GOOD Bosses Think Creatively. GREAT Bosses Inspire Creativity Among Others!

It’s basic mathematics when you think about it. One creative person can accomplish a lot. Multiple creative persons, though, can accomplish even more. Be creative, of course. There’s nothing wrong with instilling your visions, your ideas, your directions for your own company. Invite, though, feedback, expansions on your ideas, and let your workforce be creative with your ideas as well.

You inspire. Inspiration is vital to the success of a company. While that creativity is enough to rev the engine, inspiration in your employees will definitely get you to the finish line.

GOOD Bosses Will Listen to Concerns. GREAT Bosses Will Let Employees Fix It on Their Own!

Let me elaborate on the fact that this particular methodology isn’t about just throwing your employees to the wolves and letting them fend for themselves. Present your ideas, yes — give them, though, the opportunities to discuss strategies on their own about how to fix the issues. Give them ownership to develop those solutions without you. You may technically supervise them, but not when they technically can handle certain aspects of their jobs by themselves.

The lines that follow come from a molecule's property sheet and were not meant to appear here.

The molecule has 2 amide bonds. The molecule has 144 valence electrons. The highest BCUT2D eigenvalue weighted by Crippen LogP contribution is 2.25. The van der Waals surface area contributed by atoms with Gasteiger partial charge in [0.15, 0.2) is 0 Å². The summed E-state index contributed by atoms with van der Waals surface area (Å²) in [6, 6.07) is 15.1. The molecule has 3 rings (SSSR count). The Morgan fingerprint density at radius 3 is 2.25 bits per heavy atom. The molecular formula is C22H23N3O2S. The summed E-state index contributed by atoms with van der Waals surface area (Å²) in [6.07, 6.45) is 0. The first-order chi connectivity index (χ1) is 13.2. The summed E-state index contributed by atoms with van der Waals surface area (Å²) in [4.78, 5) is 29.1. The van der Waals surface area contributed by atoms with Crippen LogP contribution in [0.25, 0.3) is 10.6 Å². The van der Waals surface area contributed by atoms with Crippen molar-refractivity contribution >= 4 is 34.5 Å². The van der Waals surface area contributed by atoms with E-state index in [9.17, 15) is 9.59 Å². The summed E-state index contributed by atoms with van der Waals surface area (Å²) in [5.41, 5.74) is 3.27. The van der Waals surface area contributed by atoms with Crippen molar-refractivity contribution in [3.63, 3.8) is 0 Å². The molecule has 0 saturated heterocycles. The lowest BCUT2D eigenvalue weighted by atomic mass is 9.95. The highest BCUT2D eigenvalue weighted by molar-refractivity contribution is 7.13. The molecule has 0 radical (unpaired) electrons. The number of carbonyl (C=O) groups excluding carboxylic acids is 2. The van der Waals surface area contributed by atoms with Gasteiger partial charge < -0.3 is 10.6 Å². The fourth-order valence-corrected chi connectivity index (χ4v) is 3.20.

GOOD Bosses Encourage Career Development. GREAT Bosses Require It and Reward It!

Positive reinforcement: I don’t know how else to say it. Your employees may have that inner drive already, but that doesn’t mean you can’t foster it to its highest potential. It can only benefit your company for miles and years endlessly. Can you imagine just how big the eyes of your new employees would get when they hear that internal promotions and raises are absolutely required? Expect them not to question you on that.